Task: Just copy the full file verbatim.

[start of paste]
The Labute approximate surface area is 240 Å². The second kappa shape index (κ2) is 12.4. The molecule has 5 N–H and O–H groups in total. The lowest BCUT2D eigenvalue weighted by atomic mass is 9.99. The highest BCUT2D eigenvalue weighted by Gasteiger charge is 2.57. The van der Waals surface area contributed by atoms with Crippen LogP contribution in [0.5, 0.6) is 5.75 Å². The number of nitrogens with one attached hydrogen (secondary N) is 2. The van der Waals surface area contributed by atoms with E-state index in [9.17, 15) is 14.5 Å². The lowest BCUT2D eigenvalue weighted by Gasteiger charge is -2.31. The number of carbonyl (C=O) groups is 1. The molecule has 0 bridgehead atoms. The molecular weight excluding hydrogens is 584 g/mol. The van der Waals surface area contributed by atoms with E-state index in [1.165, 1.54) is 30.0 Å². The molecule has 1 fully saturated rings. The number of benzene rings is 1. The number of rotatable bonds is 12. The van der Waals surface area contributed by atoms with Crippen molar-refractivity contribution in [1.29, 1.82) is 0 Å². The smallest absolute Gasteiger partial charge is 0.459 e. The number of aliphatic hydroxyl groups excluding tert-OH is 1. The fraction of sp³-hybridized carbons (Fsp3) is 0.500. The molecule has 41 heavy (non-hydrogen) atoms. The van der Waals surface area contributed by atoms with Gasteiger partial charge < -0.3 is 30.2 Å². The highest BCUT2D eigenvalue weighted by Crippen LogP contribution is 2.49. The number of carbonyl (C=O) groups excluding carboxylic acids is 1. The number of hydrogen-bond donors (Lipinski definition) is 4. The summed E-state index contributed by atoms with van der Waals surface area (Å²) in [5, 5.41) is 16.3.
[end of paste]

The Labute approximate surface area is 240 Å². The second kappa shape index (κ2) is 12.4. The molecule has 5 N–H and O–H groups in total. The lowest BCUT2D eigenvalue weighted by atomic mass is 9.99. The highest BCUT2D eigenvalue weighted by Gasteiger charge is 2.57. The van der Waals surface area contributed by atoms with Crippen LogP contribution in [0.5, 0.6) is 5.75 Å². The number of nitrogens with one attached hydrogen (secondary N) is 2. The van der Waals surface area contributed by atoms with E-state index in [9.17, 15) is 14.5 Å². The lowest BCUT2D eigenvalue weighted by Gasteiger charge is -2.31. The number of carbonyl (C=O) groups is 1. The molecule has 0 bridgehead atoms. The molecular weight excluding hydrogens is 584 g/mol. The van der Waals surface area contributed by atoms with E-state index in [1.165, 1.54) is 30.0 Å². The molecule has 1 fully saturated rings. The number of benzene rings is 1. The number of rotatable bonds is 12. The van der Waals surface area contributed by atoms with Crippen molar-refractivity contribution in [1.29, 1.82) is 0 Å². The smallest absolute Gasteiger partial charge is 0.459 e. The number of aliphatic hydroxyl groups excluding tert-OH is 1. The fraction of sp³-hybridized carbons (Fsp3) is 0.500. The molecule has 41 heavy (non-hydrogen) atoms. The van der Waals surface area contributed by atoms with Gasteiger partial charge < -0.3 is 30.2 Å². The highest BCUT2D eigenvalue weighted by Crippen LogP contribution is 2.49. The number of carbonyl (C=O) groups excluding carboxylic acids is 1. The number of hydrogen-bond donors (Lipinski definition) is 4. The summed E-state index contributed by atoms with van der Waals surface area (Å²) in [5, 5.41) is 16.3.